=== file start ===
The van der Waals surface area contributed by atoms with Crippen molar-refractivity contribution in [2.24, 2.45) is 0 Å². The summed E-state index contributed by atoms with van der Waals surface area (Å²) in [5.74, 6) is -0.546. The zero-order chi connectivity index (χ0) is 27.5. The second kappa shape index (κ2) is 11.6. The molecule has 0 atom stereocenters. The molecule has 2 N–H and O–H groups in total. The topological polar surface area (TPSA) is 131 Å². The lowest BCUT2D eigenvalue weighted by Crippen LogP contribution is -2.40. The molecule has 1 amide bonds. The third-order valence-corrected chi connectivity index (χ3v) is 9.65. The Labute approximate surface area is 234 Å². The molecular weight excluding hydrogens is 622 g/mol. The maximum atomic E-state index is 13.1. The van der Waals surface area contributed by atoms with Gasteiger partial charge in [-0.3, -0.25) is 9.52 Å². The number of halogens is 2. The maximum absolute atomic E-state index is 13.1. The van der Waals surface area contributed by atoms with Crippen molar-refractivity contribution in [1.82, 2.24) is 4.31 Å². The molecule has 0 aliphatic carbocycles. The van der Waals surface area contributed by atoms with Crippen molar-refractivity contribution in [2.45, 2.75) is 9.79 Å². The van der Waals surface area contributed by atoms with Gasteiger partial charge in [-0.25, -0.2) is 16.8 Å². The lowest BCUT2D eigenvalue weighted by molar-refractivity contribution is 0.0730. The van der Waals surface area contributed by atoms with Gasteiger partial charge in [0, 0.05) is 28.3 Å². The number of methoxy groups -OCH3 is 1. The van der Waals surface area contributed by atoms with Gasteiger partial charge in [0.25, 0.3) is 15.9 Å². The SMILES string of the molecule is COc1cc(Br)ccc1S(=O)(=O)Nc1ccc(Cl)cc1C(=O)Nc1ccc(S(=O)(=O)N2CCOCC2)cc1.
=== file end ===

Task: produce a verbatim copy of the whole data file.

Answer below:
The van der Waals surface area contributed by atoms with Crippen molar-refractivity contribution in [2.24, 2.45) is 0 Å². The summed E-state index contributed by atoms with van der Waals surface area (Å²) in [5.74, 6) is -0.546. The zero-order chi connectivity index (χ0) is 27.5. The second kappa shape index (κ2) is 11.6. The molecule has 0 atom stereocenters. The molecule has 2 N–H and O–H groups in total. The topological polar surface area (TPSA) is 131 Å². The lowest BCUT2D eigenvalue weighted by Crippen LogP contribution is -2.40. The molecule has 1 amide bonds. The third-order valence-corrected chi connectivity index (χ3v) is 9.65. The Labute approximate surface area is 234 Å². The molecular weight excluding hydrogens is 622 g/mol. The maximum atomic E-state index is 13.1. The van der Waals surface area contributed by atoms with Gasteiger partial charge in [-0.3, -0.25) is 9.52 Å². The number of halogens is 2. The maximum absolute atomic E-state index is 13.1. The van der Waals surface area contributed by atoms with Crippen molar-refractivity contribution in [1.82, 2.24) is 4.31 Å². The molecule has 0 aliphatic carbocycles. The van der Waals surface area contributed by atoms with Crippen molar-refractivity contribution in [2.45, 2.75) is 9.79 Å². The van der Waals surface area contributed by atoms with Gasteiger partial charge in [-0.25, -0.2) is 16.8 Å². The lowest BCUT2D eigenvalue weighted by molar-refractivity contribution is 0.0730. The van der Waals surface area contributed by atoms with Gasteiger partial charge in [0, 0.05) is 28.3 Å². The number of methoxy groups -OCH3 is 1. The van der Waals surface area contributed by atoms with Gasteiger partial charge in [0.25, 0.3) is 15.9 Å². The SMILES string of the molecule is COc1cc(Br)ccc1S(=O)(=O)Nc1ccc(Cl)cc1C(=O)Nc1ccc(S(=O)(=O)N2CCOCC2)cc1.